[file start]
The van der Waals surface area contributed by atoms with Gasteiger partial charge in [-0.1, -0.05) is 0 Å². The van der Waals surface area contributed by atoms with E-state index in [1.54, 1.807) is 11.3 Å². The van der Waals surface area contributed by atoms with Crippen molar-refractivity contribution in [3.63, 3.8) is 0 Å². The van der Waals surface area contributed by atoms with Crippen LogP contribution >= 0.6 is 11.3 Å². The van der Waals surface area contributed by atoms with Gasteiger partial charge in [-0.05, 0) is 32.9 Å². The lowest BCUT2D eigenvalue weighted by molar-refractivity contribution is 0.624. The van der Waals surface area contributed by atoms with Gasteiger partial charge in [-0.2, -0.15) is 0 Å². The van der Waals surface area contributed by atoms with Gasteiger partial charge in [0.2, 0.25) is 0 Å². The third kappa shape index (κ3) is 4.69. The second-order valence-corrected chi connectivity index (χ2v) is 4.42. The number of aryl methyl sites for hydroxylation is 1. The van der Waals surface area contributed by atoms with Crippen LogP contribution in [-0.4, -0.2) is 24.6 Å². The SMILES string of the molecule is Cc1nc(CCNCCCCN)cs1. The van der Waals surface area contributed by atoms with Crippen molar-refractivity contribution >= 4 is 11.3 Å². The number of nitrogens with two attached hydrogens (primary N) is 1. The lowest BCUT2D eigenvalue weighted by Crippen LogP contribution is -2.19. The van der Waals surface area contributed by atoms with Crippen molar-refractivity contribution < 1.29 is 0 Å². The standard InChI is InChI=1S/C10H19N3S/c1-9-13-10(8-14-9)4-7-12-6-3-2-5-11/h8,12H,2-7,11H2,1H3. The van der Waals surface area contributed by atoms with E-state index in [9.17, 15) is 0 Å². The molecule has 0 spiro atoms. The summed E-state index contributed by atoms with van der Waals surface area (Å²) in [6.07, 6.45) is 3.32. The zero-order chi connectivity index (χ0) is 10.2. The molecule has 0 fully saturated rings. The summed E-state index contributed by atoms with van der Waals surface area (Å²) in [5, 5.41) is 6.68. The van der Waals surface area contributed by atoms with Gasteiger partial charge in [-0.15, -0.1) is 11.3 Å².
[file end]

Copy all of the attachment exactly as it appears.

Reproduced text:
The van der Waals surface area contributed by atoms with Gasteiger partial charge in [-0.1, -0.05) is 0 Å². The van der Waals surface area contributed by atoms with E-state index in [1.54, 1.807) is 11.3 Å². The van der Waals surface area contributed by atoms with Crippen molar-refractivity contribution in [3.63, 3.8) is 0 Å². The van der Waals surface area contributed by atoms with Crippen LogP contribution >= 0.6 is 11.3 Å². The van der Waals surface area contributed by atoms with Gasteiger partial charge in [-0.05, 0) is 32.9 Å². The lowest BCUT2D eigenvalue weighted by molar-refractivity contribution is 0.624. The van der Waals surface area contributed by atoms with Gasteiger partial charge in [-0.2, -0.15) is 0 Å². The van der Waals surface area contributed by atoms with Gasteiger partial charge in [0.2, 0.25) is 0 Å². The third kappa shape index (κ3) is 4.69. The second-order valence-corrected chi connectivity index (χ2v) is 4.42. The number of aryl methyl sites for hydroxylation is 1. The van der Waals surface area contributed by atoms with Crippen LogP contribution in [-0.4, -0.2) is 24.6 Å². The SMILES string of the molecule is Cc1nc(CCNCCCCN)cs1. The van der Waals surface area contributed by atoms with Crippen molar-refractivity contribution >= 4 is 11.3 Å². The number of nitrogens with two attached hydrogens (primary N) is 1. The lowest BCUT2D eigenvalue weighted by Crippen LogP contribution is -2.19. The van der Waals surface area contributed by atoms with Crippen molar-refractivity contribution < 1.29 is 0 Å². The standard InChI is InChI=1S/C10H19N3S/c1-9-13-10(8-14-9)4-7-12-6-3-2-5-11/h8,12H,2-7,11H2,1H3. The van der Waals surface area contributed by atoms with E-state index in [9.17, 15) is 0 Å². The molecule has 0 spiro atoms. The summed E-state index contributed by atoms with van der Waals surface area (Å²) in [6.07, 6.45) is 3.32. The zero-order chi connectivity index (χ0) is 10.2. The molecule has 0 fully saturated rings. The summed E-state index contributed by atoms with van der Waals surface area (Å²) in [5, 5.41) is 6.68. The van der Waals surface area contributed by atoms with Gasteiger partial charge in [-0.15, -0.1) is 11.3 Å².